Scargill recalls union victory but little to cheer now


While flying pickets defeated the Tories in 1972, union membership has halved since then

LIKE OLD warriors, they gathered in Birmingham yesterday to remember a confrontation 40 years ago where they trounced a Conservative prime minister, but, perhaps, laid the seeds for their destruction.

Forty years ago, Saltley Gate coke-works was the last remaining source of fuel in southern England as Britain prepared for a three-day week brought about by coal shortages left by a miners’ strike. Following an impassioned late-night speech, the National Union of Mineworkers’ Arthur Scargill, who later became the union’s head, persuaded Birmingham engineers to close Saltley.

The closure forced prime minister Ted Heath to concede the miners’ pay demands, but, equally, its lessons formed a key part of the thinking of the Conservatives who broke the union little more than a decade later.

By 1984, Margaret Thatcher had ensured that the coal-fired power stations had record stocks before she challenged the NUM, while legislation curbed so-called secondary picketing by unions.

Near where Saltley’s gates once stood, Scargill, however, yesterday remained defiant as he urged trade unionists to oppose the Conservative/Liberal Democrat coalition.

Calling on trade unionists to oppose the coalition’s “attacks” on the National Health Service and the education system, Mr Scargill said: “The lesson of Saltley in 1972 was that you will not win by compromise - you will win by fighting back. “The workers who turned out on that day lit a beacon – they showed the way that working people can bring about change,” said the 74-year-old former miners’ leader.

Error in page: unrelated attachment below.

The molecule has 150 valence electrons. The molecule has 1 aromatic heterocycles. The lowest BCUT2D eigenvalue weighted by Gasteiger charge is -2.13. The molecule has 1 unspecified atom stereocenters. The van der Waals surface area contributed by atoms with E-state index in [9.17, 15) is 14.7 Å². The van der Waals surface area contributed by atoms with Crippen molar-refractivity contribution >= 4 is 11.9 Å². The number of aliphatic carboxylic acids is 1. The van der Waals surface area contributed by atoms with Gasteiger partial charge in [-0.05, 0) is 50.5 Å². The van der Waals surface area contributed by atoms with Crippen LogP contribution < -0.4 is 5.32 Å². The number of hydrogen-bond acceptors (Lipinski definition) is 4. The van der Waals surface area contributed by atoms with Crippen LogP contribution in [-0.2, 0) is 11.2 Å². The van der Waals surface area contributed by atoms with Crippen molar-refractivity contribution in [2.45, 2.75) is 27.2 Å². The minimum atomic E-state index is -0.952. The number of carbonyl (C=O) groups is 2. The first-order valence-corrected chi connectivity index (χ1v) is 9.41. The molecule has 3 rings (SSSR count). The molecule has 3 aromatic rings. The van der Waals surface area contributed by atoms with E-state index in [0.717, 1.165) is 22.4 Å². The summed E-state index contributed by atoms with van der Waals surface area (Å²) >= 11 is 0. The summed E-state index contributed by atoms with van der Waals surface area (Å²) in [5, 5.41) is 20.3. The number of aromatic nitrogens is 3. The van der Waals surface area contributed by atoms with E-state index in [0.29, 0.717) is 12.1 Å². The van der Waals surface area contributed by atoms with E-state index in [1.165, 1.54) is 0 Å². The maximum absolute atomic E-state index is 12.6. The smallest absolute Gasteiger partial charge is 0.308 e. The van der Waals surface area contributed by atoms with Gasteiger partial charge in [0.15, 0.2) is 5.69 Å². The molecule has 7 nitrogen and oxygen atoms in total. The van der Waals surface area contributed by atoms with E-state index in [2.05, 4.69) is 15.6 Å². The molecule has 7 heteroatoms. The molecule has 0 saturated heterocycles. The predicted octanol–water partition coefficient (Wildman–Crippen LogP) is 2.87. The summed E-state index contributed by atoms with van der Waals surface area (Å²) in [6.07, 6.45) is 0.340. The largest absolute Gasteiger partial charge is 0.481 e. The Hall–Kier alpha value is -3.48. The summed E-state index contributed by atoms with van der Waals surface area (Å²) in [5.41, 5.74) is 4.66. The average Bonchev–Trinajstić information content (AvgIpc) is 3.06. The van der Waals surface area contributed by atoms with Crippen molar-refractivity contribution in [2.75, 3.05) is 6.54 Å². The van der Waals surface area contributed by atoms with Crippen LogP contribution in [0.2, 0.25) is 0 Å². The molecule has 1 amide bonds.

The miners had been on strike for weeks before, seeking a 43 per cent pay increase as inflation ran high, and leaving the coal-fuelled power stations starved of supplies.

Remembering the events, Mr Scargill said: “I said, ‘You have got a choice – you can either stand on the sidewalk and watch what’s happening or you can join us and march into history’.”

Up to 15,000 engineers in Birmingham heeded Scargill’s call, downing tools and heading to blockade Saltley Gate, despite the efforts of the police to stop them.

The strangulation of Saltley’s supplies forced Heath to concede the pay rise, but it equally led other Conservatives to prepare to ban the NUM’s “flying pickets” in the 1984 strike.

Former Yorkshire NUM leader Ken Capstick told the crowd to remember that “the enemy never sleeps”, saying that Britain was today enduring the “the greatest class robbery” of the last 200 years.

“Bankers have wrecked the world’s economy and they made Las Vegas look like a haven of moderation. Working people are not the perpetrators of the economic crisis, they are the victims,” he declared.

Forty years on, however, the world has changed. Saltley Gate has long since disappeared to be replaced by a shopping centre surrounded by car parks.

Meanwhile, union membership in Britain, which hit 13 million in the early 1970s, has today fallen to 7 million – and most of those are public-sector workers. Just one in eight in the private sector is now in a union.